Date Posted: October 12, 2011
Print Edition: October 5, 2011
Last column we discussed greenhouse gases, the history and origin of the idea of the greenhouse effect, and the known effectiveness of CO2 as an absorber of radiant energy. There is a definite relationship when comparing global temperatures over the past thousands of years to the concentrations of CO2 at those times. Temperature and atmospheric CO2 concentration data has been obtained largely through ice core samples taken all over the world (data is available through the US National Oceanic and Atmospheric Administration). Temperature data has also been collected from a variety of sources, such as tree ring growth, coral, and stalagmites. This data has provided reconstructions of historic temperature trends over the past 2000 years, also known from the media as the so-called “hockey stick” graph (Fig. 1).
The data clearly shows a sharp warming trend beginning around the 1900s that is anomalous when compared to previous warming and cooling cycles. Initially a topic of much controversy, the data describing these temperature trends has been compared against other independent data sources, and the same trends have been observed, confirming this trend in several cases. According to the combined historical temperature data, the Earth is the hottest it has been for at least the last 1300 years (Mann, 2008).
However, it is not simply the fact that temperatures are anomalously high that is drawing scientists’ attention – it is the rate at which this is occurring. The Earth goes through normal warming and cooling cycles dictated by factors such as solar activity and the precession of the Earth. What is alarming is that the magnitude of the changes scientists have observed over the past few decades are happening at an unprecedented rate; the changes in temperature being observed are comparable to historic changes which typically have happened over centuries.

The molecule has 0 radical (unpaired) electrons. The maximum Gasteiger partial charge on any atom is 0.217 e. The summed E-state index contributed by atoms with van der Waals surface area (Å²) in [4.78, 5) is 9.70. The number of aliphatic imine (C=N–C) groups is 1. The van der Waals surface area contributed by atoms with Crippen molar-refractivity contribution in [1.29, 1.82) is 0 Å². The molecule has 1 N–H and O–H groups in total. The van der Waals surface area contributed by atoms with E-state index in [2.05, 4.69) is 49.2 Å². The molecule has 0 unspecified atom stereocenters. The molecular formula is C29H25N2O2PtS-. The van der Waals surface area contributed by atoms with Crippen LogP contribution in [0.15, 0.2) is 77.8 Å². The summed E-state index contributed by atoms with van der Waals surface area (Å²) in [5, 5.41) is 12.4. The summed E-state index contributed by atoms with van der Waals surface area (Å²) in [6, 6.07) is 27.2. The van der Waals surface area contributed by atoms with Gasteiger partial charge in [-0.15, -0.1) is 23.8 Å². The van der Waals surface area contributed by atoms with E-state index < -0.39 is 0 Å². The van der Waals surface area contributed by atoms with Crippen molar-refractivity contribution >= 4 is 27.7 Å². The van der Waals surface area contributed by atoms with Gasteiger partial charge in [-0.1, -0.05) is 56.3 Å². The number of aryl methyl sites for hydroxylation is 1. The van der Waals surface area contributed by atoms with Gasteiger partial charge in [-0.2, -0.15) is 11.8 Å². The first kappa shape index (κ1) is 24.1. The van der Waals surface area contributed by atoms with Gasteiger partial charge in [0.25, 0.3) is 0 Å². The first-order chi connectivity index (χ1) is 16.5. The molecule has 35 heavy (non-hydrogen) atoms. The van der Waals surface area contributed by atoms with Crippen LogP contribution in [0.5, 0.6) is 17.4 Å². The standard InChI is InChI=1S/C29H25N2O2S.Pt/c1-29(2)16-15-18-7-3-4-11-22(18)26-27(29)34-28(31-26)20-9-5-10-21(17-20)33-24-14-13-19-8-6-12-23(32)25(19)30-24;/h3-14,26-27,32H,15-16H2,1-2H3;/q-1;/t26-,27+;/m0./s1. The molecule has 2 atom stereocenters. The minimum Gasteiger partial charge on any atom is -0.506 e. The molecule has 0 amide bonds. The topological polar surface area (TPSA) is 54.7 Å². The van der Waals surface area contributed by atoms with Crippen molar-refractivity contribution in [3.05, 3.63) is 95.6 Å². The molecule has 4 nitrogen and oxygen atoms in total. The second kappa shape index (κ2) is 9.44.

Combining the temperature data with similarly obtained data on the concentration of CO2 in the atmosphere, there is a clear correlation between the two. In fact, in observing the concentration of CO2 in the atmosphere, one finds that levels were stable up until the late 19th century (based on data collected by the Carbon Dioxide Information Analysis Center), which is also around the time where global temperatures began to increase. By analyzing the ratios of different carbon isotopes in the atmosphere, scientists have determined that these rising levels are largely due to fossil fuel consumption (IPCC Fourth Assessment Report, 2007). It is not simply the correlation of the two data sets which leads scientists to believe that elevated levels of CO2 are the cause of the rising global temperatures. For example, NASA satellite data measuring the radiant energy escaping the earth has been recorded for the past 40 years, and the amount of energy escaping from the Earth in the wavelengths associated with those which CO2 absorbs shows a significant decrease.
Humanity has upset the balance in an otherwise neutral cycle; for thousands of years, the levels of CO2 in the atmosphere were regulated by volcanic activity, ocean absorption, and the rainforests. With the additional CO2 emitted by industrial activities and the destruction of the rainforests, these natural cycles simply cannot balance the excess. The science of climate change is rooted in basic, well-known physics and extensive measurements taken over the past century. Such principles have withstood the rigors of science, and as such, the validity of what is occurring around us at this very moment will not change. Temperatures are rising, and the world is in danger.